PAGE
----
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Piston measurements, accuracy, best practice

Engine Building Fundamentals

Discussion and questions related to the course Engine Building Fundamentals

Page 1

I don’t think it can be overstated enough the items and tools must be clean when measuring.

1) What is best to clean with? Is that also safe for the calipers.

2) When measuring a piston, for example to validate piston to cylinder clearance or manufacture variance, is there an easy way to do this with 2 hands.

3) The specs on the box show a gauge spec, which I assumed was the expected piston diameter, is this correct? Picture 5021917a

4) in the supplied piston picture I was messuring as close to center of the window as that a good practice?Picture 18fe5f25

5) also on the piston is a star, is that also a measuring point? Does it have a purpose? picture 18fe5f25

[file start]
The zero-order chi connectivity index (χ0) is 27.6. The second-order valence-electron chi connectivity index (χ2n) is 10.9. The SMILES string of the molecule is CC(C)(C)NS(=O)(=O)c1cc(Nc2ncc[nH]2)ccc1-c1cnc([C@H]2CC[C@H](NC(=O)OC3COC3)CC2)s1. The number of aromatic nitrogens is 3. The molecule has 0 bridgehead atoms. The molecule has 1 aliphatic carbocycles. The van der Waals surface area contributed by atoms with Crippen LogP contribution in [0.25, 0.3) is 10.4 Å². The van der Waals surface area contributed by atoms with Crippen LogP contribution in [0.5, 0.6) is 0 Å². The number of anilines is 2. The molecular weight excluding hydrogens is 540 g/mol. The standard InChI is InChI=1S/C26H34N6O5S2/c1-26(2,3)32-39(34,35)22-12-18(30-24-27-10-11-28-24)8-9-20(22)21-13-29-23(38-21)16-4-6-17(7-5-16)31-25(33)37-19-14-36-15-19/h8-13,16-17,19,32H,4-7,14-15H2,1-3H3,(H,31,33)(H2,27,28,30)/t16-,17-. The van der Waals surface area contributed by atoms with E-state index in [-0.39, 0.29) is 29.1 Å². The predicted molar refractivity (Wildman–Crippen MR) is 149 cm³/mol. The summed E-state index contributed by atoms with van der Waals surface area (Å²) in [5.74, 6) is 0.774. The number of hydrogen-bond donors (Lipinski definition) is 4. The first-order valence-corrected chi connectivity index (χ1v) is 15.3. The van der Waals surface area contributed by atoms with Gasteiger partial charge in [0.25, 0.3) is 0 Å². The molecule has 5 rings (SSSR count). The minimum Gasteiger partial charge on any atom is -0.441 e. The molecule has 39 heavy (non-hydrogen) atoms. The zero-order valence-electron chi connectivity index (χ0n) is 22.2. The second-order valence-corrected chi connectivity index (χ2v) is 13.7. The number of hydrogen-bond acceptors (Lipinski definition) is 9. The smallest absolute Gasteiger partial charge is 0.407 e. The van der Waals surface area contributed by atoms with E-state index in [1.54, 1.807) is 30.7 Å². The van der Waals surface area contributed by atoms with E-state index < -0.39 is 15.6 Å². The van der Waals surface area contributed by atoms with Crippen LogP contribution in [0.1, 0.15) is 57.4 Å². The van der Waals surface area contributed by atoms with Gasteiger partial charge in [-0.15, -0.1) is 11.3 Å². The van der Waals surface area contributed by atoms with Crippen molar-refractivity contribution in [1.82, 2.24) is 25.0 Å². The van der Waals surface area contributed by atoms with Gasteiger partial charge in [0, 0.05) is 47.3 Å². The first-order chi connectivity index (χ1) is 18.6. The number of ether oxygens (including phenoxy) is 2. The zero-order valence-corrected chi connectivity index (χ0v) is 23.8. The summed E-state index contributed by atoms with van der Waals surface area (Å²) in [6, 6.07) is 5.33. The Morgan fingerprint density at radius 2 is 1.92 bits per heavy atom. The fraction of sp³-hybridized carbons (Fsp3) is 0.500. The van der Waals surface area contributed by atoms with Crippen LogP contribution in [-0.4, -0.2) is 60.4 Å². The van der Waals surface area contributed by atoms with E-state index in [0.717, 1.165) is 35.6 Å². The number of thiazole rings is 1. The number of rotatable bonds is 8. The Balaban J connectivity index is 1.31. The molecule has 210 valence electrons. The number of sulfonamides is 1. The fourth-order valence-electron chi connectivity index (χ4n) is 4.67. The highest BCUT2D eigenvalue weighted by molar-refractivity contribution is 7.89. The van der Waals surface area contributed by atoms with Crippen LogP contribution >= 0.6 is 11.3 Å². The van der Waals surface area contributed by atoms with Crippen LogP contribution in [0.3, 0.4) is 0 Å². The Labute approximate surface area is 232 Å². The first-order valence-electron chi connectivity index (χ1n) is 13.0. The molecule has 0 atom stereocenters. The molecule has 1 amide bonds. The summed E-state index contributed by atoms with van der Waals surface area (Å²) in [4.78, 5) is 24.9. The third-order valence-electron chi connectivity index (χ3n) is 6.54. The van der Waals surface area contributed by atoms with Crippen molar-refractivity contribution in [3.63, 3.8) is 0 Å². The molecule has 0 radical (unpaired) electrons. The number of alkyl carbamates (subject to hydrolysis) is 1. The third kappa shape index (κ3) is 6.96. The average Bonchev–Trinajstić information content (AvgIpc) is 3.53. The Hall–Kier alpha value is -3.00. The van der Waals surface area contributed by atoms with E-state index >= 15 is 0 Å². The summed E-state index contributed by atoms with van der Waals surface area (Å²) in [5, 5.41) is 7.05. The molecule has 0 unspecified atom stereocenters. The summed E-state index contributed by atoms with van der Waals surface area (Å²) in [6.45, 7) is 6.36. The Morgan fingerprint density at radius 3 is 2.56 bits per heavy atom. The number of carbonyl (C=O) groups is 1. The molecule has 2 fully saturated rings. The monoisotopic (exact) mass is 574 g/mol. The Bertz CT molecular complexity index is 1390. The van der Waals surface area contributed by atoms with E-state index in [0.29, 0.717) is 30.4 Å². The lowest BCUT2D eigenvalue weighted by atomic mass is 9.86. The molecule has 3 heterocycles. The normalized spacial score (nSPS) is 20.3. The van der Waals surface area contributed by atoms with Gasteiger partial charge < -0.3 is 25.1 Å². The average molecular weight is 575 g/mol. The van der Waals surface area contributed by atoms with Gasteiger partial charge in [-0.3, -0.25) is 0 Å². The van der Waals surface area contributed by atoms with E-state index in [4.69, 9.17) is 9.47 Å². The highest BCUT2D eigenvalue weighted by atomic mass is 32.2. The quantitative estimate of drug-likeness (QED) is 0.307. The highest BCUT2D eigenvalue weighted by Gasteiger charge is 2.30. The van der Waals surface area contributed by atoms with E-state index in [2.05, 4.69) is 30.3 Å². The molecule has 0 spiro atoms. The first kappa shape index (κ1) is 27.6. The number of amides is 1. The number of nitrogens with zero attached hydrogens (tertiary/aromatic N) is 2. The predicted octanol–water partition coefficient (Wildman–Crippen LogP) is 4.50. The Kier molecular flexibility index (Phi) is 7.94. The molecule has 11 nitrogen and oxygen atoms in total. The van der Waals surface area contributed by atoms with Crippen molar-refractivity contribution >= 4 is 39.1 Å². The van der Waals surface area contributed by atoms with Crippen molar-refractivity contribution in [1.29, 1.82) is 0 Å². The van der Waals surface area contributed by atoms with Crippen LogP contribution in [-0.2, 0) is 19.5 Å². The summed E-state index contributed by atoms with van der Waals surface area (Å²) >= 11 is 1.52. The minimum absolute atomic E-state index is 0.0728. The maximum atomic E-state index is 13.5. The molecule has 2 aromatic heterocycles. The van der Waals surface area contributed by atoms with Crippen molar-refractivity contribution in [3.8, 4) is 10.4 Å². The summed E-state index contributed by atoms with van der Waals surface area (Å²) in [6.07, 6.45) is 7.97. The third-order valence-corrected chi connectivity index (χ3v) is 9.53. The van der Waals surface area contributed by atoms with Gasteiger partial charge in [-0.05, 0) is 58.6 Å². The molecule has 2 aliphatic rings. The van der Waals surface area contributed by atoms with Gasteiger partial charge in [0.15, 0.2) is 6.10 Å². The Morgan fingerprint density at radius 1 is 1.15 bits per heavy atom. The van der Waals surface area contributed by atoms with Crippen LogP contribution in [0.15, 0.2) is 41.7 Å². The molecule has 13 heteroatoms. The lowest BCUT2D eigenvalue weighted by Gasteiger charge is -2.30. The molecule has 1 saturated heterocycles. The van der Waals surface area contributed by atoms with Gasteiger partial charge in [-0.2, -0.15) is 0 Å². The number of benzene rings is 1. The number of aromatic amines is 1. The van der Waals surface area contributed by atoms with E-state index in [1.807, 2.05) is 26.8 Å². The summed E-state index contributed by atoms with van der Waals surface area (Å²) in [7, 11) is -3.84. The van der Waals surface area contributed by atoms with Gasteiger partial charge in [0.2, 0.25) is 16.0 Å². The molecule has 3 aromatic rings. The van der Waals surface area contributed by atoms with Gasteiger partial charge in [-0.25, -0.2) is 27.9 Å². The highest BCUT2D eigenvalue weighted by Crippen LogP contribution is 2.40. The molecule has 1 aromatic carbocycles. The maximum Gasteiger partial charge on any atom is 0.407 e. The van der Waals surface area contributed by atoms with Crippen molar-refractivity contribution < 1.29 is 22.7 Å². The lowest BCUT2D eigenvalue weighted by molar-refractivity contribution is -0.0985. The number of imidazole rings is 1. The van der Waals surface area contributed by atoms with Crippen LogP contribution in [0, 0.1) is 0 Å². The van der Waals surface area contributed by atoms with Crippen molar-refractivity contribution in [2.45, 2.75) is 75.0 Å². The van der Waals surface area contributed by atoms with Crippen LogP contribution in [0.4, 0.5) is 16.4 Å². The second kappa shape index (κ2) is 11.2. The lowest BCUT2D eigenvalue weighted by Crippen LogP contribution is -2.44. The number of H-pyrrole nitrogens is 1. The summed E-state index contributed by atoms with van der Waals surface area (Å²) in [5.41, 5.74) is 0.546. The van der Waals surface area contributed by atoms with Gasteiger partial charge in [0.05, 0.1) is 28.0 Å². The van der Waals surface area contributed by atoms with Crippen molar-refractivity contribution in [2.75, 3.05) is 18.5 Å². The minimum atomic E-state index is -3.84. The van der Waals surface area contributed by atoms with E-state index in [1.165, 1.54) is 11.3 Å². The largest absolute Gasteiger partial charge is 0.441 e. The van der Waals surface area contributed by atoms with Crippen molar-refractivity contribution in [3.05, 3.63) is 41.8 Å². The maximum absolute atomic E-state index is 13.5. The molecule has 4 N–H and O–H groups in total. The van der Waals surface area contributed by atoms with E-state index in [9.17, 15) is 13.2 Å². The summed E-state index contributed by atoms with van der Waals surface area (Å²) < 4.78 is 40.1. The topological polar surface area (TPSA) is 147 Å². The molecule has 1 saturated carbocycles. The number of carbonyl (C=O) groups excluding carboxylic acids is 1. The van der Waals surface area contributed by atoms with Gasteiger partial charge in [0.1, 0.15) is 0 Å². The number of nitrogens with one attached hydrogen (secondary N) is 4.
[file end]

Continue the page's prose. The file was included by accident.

Attached Files

Hey Charles, you don't seem to have attached any pics here that you're referring to?

1. In terms of cleaning your engine components and your micrometer, I'd suggest either isopropyl alcohol or brakeclean. I always have a lot of brakeclean in the shop and rely on this heavily for most of my engine component cleaning.

2. The technique of measuring the piston skirt is demonstrated in the course. You can sit the piston on the workbench and then use the micrometer with your hands.

3. Yes, the spec on the box would typically be the skirt diameter at the gauge point. Just be mindful that some piston manufacturers actually specify the finished bore size which in turn should provide the correct PTW clearance.

4/5 No pictures to reference here sorry.

Thanks, It looks like I got them attached now.

It looks like the window on the skirt coating is provided so you can measure the piston skirt without being affected by the skirt coating. This however may require a blade-style micrometer as most anvil style micrometers would still contact the coating due to the anvil diameter. The star is branding from what I can see and is unrelated to measurements.